A few thoughts: First, this is far different from Sellaband and similar concepts for "investor-based" musician fundraising. There's no promise of shared profits for the backers -- you get the various goodies listed for each donation level, but that's it.

Second, getting paid before hand is a LOT better than hoping for donations after the fact. From the first CD/download sold, Sobule's in the black. Plus, she'll have cash to promote the record from day one, making it far more likely to actually sell.

But beyond the financial success of the fundraising campaign, it also means that Sobule's going to have an incredibly motivated street team when the album comes out.

That is, many of those 552 contributors will call their friends and e-mail every person in their address books, urging them to buy the new disc, see her in concert, etc. So she's getting a benefit far beyond the actual cash windfall -- the pledge process is far better for her than, say, inheriting the same amount of money (or even more) from a long-lost relative.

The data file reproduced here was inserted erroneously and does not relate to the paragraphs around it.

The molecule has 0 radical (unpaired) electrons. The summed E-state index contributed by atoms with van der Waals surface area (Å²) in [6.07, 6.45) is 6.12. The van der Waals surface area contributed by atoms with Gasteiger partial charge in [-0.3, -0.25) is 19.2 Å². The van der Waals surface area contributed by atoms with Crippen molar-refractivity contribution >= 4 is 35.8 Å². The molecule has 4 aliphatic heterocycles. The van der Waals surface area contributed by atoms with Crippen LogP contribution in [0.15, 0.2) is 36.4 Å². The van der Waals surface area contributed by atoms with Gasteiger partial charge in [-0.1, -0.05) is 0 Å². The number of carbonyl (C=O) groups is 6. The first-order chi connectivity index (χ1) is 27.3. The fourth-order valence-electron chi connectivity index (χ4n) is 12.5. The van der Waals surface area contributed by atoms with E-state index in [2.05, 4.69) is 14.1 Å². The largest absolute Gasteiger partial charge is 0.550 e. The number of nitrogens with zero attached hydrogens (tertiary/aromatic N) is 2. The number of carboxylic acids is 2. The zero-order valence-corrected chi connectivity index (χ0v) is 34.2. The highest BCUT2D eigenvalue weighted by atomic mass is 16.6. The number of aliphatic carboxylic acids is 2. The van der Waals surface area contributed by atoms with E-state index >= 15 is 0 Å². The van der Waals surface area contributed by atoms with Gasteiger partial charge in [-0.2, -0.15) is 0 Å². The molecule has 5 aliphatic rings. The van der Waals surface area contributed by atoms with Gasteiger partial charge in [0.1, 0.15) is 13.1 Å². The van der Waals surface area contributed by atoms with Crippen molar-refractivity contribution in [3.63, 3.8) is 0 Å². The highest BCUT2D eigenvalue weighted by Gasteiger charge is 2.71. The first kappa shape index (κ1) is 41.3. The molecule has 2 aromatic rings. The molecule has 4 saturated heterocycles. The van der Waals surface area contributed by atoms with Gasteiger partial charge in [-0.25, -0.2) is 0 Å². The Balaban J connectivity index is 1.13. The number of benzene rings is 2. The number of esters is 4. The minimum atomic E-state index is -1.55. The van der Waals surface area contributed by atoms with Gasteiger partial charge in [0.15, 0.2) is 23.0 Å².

Obviously, Sobule's not the first artist to do this sort of thing. Scott Andrew, for example, recently partially funded a record via pledges. His pledge total was substantially less, though given a lower profile (Sobule is former major-label artist), perhaps as impressive.

For artists that have an existing audience, I can't see any real downside to this type of financing. The question is -- does the model have legs? If more and more musicians do it, the novelty factor will disappear and the success of such appeals seems likely to diminish. And how many times can an artist go to the well -- will those same fans be willing to finance Sobule's follow-up release?


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March 07, 2008

New Pricing Option for CD Baby MP3 Albums